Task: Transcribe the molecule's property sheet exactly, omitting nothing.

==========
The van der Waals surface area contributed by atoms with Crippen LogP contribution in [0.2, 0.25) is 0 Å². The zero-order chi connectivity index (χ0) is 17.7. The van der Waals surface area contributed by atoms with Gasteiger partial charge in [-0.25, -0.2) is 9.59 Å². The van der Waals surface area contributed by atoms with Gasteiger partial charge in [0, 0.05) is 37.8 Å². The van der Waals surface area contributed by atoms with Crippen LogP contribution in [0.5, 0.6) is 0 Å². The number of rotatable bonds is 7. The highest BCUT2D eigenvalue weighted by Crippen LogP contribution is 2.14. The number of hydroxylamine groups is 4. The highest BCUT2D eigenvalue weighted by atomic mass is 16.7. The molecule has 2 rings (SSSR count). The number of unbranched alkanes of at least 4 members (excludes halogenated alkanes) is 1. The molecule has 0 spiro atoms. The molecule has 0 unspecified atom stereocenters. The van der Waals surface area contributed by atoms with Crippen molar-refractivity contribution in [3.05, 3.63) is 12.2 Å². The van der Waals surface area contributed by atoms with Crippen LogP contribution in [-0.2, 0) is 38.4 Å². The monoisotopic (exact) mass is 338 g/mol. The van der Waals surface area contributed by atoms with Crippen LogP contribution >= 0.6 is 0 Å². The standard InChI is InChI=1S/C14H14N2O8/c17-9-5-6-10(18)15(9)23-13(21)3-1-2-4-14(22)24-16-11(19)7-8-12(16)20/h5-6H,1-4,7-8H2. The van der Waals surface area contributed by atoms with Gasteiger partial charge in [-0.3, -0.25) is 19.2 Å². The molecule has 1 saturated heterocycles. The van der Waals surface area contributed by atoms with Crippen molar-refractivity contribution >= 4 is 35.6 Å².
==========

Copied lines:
The van der Waals surface area contributed by atoms with Crippen LogP contribution in [0.2, 0.25) is 0 Å². The zero-order chi connectivity index (χ0) is 17.7. The van der Waals surface area contributed by atoms with Gasteiger partial charge in [-0.25, -0.2) is 9.59 Å². The van der Waals surface area contributed by atoms with Gasteiger partial charge in [0, 0.05) is 37.8 Å². The van der Waals surface area contributed by atoms with Crippen LogP contribution in [0.5, 0.6) is 0 Å². The number of rotatable bonds is 7. The highest BCUT2D eigenvalue weighted by Crippen LogP contribution is 2.14. The number of hydroxylamine groups is 4. The highest BCUT2D eigenvalue weighted by atomic mass is 16.7. The molecule has 2 rings (SSSR count). The number of unbranched alkanes of at least 4 members (excludes halogenated alkanes) is 1. The molecule has 0 spiro atoms. The molecule has 0 unspecified atom stereocenters. The van der Waals surface area contributed by atoms with Crippen molar-refractivity contribution in [3.05, 3.63) is 12.2 Å². The van der Waals surface area contributed by atoms with Crippen LogP contribution in [-0.2, 0) is 38.4 Å². The monoisotopic (exact) mass is 338 g/mol. The van der Waals surface area contributed by atoms with Crippen LogP contribution >= 0.6 is 0 Å². The standard InChI is InChI=1S/C14H14N2O8/c17-9-5-6-10(18)15(9)23-13(21)3-1-2-4-14(22)24-16-11(19)7-8-12(16)20/h5-6H,1-4,7-8H2. The van der Waals surface area contributed by atoms with Gasteiger partial charge in [-0.3, -0.25) is 19.2 Å². The molecule has 1 saturated heterocycles. The van der Waals surface area contributed by atoms with Crippen molar-refractivity contribution >= 4 is 35.6 Å².